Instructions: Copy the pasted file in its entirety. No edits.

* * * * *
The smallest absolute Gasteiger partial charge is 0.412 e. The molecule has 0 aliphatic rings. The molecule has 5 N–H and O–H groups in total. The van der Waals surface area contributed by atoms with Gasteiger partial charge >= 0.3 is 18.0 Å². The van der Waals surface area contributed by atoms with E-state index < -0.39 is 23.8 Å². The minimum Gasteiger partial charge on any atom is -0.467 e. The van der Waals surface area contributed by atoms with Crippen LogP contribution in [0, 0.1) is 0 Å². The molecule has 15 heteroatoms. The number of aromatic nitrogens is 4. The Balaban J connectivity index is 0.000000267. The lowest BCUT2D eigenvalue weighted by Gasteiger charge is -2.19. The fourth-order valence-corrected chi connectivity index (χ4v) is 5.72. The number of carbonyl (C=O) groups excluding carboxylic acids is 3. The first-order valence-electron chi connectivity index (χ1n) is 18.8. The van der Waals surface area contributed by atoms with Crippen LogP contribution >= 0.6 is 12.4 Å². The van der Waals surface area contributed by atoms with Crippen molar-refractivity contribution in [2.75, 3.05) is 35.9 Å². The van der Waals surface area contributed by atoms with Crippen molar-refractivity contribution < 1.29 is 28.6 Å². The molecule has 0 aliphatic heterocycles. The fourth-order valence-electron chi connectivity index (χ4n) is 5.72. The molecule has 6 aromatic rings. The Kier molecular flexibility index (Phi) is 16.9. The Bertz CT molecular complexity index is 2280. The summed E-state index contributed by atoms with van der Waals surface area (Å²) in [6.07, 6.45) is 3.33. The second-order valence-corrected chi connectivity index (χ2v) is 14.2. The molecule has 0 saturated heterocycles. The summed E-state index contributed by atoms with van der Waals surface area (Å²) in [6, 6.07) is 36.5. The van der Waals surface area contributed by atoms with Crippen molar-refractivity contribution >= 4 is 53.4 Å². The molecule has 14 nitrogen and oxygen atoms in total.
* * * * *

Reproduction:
The smallest absolute Gasteiger partial charge is 0.412 e. The molecule has 0 aliphatic rings. The molecule has 5 N–H and O–H groups in total. The van der Waals surface area contributed by atoms with Gasteiger partial charge >= 0.3 is 18.0 Å². The van der Waals surface area contributed by atoms with E-state index < -0.39 is 23.8 Å². The minimum Gasteiger partial charge on any atom is -0.467 e. The van der Waals surface area contributed by atoms with Crippen LogP contribution in [0, 0.1) is 0 Å². The molecule has 15 heteroatoms. The number of aromatic nitrogens is 4. The Balaban J connectivity index is 0.000000267. The lowest BCUT2D eigenvalue weighted by Gasteiger charge is -2.19. The fourth-order valence-corrected chi connectivity index (χ4v) is 5.72. The number of carbonyl (C=O) groups excluding carboxylic acids is 3. The first-order valence-electron chi connectivity index (χ1n) is 18.8. The van der Waals surface area contributed by atoms with Crippen LogP contribution >= 0.6 is 12.4 Å². The van der Waals surface area contributed by atoms with Crippen molar-refractivity contribution in [2.75, 3.05) is 35.9 Å². The van der Waals surface area contributed by atoms with Crippen molar-refractivity contribution < 1.29 is 28.6 Å². The molecule has 0 aliphatic heterocycles. The fourth-order valence-electron chi connectivity index (χ4n) is 5.72. The molecule has 6 aromatic rings. The Kier molecular flexibility index (Phi) is 16.9. The Bertz CT molecular complexity index is 2280. The summed E-state index contributed by atoms with van der Waals surface area (Å²) in [6.07, 6.45) is 3.33. The second-order valence-corrected chi connectivity index (χ2v) is 14.2. The molecule has 0 saturated heterocycles. The summed E-state index contributed by atoms with van der Waals surface area (Å²) in [6, 6.07) is 36.5. The van der Waals surface area contributed by atoms with Crippen molar-refractivity contribution >= 4 is 53.4 Å². The molecule has 14 nitrogen and oxygen atoms in total.